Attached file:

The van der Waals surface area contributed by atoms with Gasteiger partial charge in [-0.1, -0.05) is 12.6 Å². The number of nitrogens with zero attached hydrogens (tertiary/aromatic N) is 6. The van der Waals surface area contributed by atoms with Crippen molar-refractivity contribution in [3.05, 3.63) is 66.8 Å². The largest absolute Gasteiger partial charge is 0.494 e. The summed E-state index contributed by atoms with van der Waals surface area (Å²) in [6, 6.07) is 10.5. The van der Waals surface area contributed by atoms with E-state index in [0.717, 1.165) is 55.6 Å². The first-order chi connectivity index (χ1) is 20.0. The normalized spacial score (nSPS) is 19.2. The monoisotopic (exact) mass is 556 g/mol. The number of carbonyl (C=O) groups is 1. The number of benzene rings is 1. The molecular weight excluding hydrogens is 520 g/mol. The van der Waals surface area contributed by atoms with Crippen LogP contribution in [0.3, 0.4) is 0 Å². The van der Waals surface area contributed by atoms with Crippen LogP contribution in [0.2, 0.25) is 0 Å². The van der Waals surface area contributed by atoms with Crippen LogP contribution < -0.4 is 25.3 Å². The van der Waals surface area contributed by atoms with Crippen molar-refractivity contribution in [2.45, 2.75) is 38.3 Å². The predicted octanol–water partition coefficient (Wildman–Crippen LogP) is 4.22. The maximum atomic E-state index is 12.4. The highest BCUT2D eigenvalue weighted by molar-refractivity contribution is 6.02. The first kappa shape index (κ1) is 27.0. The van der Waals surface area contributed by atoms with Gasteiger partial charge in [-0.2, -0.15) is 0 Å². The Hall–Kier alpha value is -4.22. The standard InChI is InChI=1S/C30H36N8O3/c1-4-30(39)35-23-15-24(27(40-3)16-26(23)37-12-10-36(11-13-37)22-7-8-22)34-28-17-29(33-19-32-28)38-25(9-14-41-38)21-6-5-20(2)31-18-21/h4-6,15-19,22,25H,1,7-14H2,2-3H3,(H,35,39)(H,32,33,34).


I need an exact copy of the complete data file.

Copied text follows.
The van der Waals surface area contributed by atoms with Gasteiger partial charge in [-0.1, -0.05) is 12.6 Å². The number of nitrogens with zero attached hydrogens (tertiary/aromatic N) is 6. The van der Waals surface area contributed by atoms with Crippen molar-refractivity contribution in [3.05, 3.63) is 66.8 Å². The largest absolute Gasteiger partial charge is 0.494 e. The summed E-state index contributed by atoms with van der Waals surface area (Å²) in [6, 6.07) is 10.5. The van der Waals surface area contributed by atoms with E-state index in [0.717, 1.165) is 55.6 Å². The first-order chi connectivity index (χ1) is 20.0. The normalized spacial score (nSPS) is 19.2. The monoisotopic (exact) mass is 556 g/mol. The number of carbonyl (C=O) groups is 1. The number of benzene rings is 1. The molecular weight excluding hydrogens is 520 g/mol. The van der Waals surface area contributed by atoms with Crippen LogP contribution in [0.3, 0.4) is 0 Å². The van der Waals surface area contributed by atoms with Crippen LogP contribution in [0.2, 0.25) is 0 Å². The van der Waals surface area contributed by atoms with Crippen LogP contribution < -0.4 is 25.3 Å². The van der Waals surface area contributed by atoms with Crippen molar-refractivity contribution in [2.45, 2.75) is 38.3 Å². The predicted octanol–water partition coefficient (Wildman–Crippen LogP) is 4.22. The maximum atomic E-state index is 12.4. The highest BCUT2D eigenvalue weighted by molar-refractivity contribution is 6.02. The first kappa shape index (κ1) is 27.0. The van der Waals surface area contributed by atoms with Gasteiger partial charge in [-0.2, -0.15) is 0 Å². The Hall–Kier alpha value is -4.22. The standard InChI is InChI=1S/C30H36N8O3/c1-4-30(39)35-23-15-24(27(40-3)16-26(23)37-12-10-36(11-13-37)22-7-8-22)34-28-17-29(33-19-32-28)38-25(9-14-41-38)21-6-5-20(2)31-18-21/h4-6,15-19,22,25H,1,7-14H2,2-3H3,(H,35,39)(H,32,33,34).